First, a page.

Progress Illinois provides a recap of what happened at Wednesday's Chicago City Council meeting.
Here's a recap of what happened at today's Chicago City Council meeting:
Tightening and loosening gun laws
The Chicago City Council approved a “common sense” measure Wednesday that requires all city businesses that serve any alcohol to post signs stating they are gun-free establishments. Businesses that don’t comply risk having their liquor licenses revoked.
The move is a way around of the state’s new concealed carry law, which prohibits firearms in businesses only where sales of alcohol make up 50 percent or more of the establishment's revenue.
“Bullets and booze simply do not mix. It doesn’t make any sense,” Ald. Ed Burke (14th), co-sponsor the new ordinance, said during floor discussion at Wednesday’s council meeting.
Under the ordinance, liquor stores and places that sell, but do not serve, packaged alcohol would not have to declare themselves as gun-free zones.
“Most of us have seen or heard stories where security for these liquor establishments are trying to remove an inebriated individual and, in some cases, that individual turns violent," said Ald. Brendan Reilly (42nd), the other co-sponsor of the ordinance. "They tend to grasp for anything available that could be used as a projectile or blunt instrument. God forbid that individual makes a poor decision to reach for a loaded firearm.”
Burke assured aldermen that taxpayers would not be on the hook for costs associated with defending the ordinance from a lawsuit threatened by the National Rifle Association (NRA), which maintains the measure violates Illinois’ concealed carry law. The NRA says it’s up to the state to decide where people can or cannot have concealed weapons.
The law firm Jenner & Block has agreed to represent the city on a pro-bono basis if the NRA takes legal action, Burke explained.
“I really don’t hold much for what the NRA says about this,” Chicago Mayor Rahm Emanuel told reporters. “I think they are absolutely wrong, and it does not require a Ph.D or a master’s, or any other type of education level to realize drinking and guns do not go together.”
Emanuel went on to say that the overall goal of the measure is to make sure the people of Chicago are safe. In another effort to keep guns out of the wrong hands, the mayor stressed that he wants to see a three-year minimum sentence for anyone convicted of a gun crime, with a requirement that at least 85 percent of the sentence is served. He said he would push Springfield lawmakers to take up the matter.
Aldermen also voted to scrap the city’s decades-old gun registry now that the state’s concealed carry bill puts the control over gun permits and licenses in the hands of the state. Additionally, the council watered down requirements for keeping guns secure in the home with trigger locks or safes. Under the tweaked measure, securing a firearm in such a manner is only mandatory when someone younger than the age of 18 is in the home.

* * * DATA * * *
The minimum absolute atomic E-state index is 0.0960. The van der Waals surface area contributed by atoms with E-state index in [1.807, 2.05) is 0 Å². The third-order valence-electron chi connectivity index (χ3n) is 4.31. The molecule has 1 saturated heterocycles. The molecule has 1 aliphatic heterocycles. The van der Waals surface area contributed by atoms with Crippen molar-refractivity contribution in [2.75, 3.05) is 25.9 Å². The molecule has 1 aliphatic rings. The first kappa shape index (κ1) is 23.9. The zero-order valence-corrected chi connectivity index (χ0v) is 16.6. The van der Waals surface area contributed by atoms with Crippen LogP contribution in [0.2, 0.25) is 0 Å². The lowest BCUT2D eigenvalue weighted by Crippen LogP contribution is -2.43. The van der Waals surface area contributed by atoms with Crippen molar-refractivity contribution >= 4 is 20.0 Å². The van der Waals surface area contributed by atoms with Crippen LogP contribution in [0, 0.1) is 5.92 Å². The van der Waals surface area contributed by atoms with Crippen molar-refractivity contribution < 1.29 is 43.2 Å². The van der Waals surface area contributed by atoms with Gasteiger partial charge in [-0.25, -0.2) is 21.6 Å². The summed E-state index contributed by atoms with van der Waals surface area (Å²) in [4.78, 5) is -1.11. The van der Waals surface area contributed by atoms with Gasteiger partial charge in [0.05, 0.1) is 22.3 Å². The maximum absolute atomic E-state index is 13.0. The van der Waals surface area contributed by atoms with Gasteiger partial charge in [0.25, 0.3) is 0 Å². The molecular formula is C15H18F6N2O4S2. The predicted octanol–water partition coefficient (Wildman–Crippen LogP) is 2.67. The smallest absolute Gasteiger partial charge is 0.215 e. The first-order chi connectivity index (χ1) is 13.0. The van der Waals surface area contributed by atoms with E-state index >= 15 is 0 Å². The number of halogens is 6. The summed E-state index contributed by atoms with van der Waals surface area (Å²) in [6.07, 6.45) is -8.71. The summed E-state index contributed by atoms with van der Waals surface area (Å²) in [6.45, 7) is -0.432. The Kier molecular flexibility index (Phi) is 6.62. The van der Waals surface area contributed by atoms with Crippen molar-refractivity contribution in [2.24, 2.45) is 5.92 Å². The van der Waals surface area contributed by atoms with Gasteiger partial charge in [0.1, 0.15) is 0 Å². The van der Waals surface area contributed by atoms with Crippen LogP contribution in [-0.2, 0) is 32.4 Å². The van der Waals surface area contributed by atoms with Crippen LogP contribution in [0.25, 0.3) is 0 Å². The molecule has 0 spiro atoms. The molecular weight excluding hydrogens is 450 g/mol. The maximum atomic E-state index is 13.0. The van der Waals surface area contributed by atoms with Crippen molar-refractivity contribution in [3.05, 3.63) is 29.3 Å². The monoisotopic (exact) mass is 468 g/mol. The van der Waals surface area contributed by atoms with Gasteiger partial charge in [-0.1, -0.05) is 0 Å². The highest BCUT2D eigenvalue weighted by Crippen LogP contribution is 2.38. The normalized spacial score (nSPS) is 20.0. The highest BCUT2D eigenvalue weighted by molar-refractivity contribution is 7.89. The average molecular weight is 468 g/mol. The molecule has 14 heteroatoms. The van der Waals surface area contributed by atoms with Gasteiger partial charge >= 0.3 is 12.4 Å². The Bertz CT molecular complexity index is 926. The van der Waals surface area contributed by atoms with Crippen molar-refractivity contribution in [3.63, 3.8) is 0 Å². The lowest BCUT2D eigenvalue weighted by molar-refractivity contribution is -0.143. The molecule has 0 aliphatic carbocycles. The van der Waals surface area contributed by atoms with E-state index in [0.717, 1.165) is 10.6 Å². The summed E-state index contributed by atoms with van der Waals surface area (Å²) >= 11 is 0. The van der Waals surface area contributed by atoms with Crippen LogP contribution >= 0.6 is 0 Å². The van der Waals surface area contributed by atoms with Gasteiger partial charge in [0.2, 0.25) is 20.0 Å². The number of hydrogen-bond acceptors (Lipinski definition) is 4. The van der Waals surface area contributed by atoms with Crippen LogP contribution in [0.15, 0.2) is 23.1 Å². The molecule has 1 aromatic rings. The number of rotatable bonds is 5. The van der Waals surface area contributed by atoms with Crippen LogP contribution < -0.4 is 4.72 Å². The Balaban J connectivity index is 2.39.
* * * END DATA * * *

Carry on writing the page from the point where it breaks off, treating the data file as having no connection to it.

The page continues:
Another gun-related ordinance that passed increases the penalties for firearm offenses within 100 feet from bus stops, "L" stations and on public transit.
The city council also gave the OK for $12.3 million in settlements to two men, Ronald Kitchen and Marvin Reeves, who said they were tortured by police under the orders of former Police Cmdr. Jon Burge. The former Chicago Police Department commander was convicted in 2010 of perjury for lying about the police tactic torturing of suspects into confessions. He’s now serving a 4 and-a-half-year sentence in a North Carolina prison. The two recent payouts bring the total tab related to Chicago police torture cases to nearly $85 million.
"This is a dark chapter on the history of the city of Chicago. I want to build a future for the city of Chicago. I don’t want to just deal with the past. But we have to close the books on this. We have to reconcile our past and start to write a future and a new chapter for the children of the city of Chicago and for the city," Emanuel said in remarks after the meeting.
“So yes, there has been a settlement, and I do believe this is a way of saying all of us are sorry about what happened here in the city, and closing that period of time, that stain on the city’s reputation, it’s history and now being able to embark on a new part of the city and a new way of actually doing business. And that is not who we are, and who we all are one or another are obviously sorry.”
The two men involved in the cases say they were tortured by police and spent two decades in jail for the 1998 slayings of five people. The men were released from prison in 2009 after being cleared of the crime and granted certificates of innocence.
Getting tougher on littering
On another matter, the council approved tougher penalties for littering. Under the new ordinance, sponsored by Ald. Howard Brookins (21st), those caught littering in the public way face fines ranging from $150 to $1,500. People ages 16 and older who toss trash out of a vehicle can now be slapped with a $1,500 fine, and police are allowed to impound the vehicle. The measure takes effect in 30 days.
“People should pay a price since they’re making the rest of us pay a price for their ... disrespect of our neighborhoods,” Emanuel told reporters. “If you allow little things to build up, you create an environment that will allow other types of crime to occur.”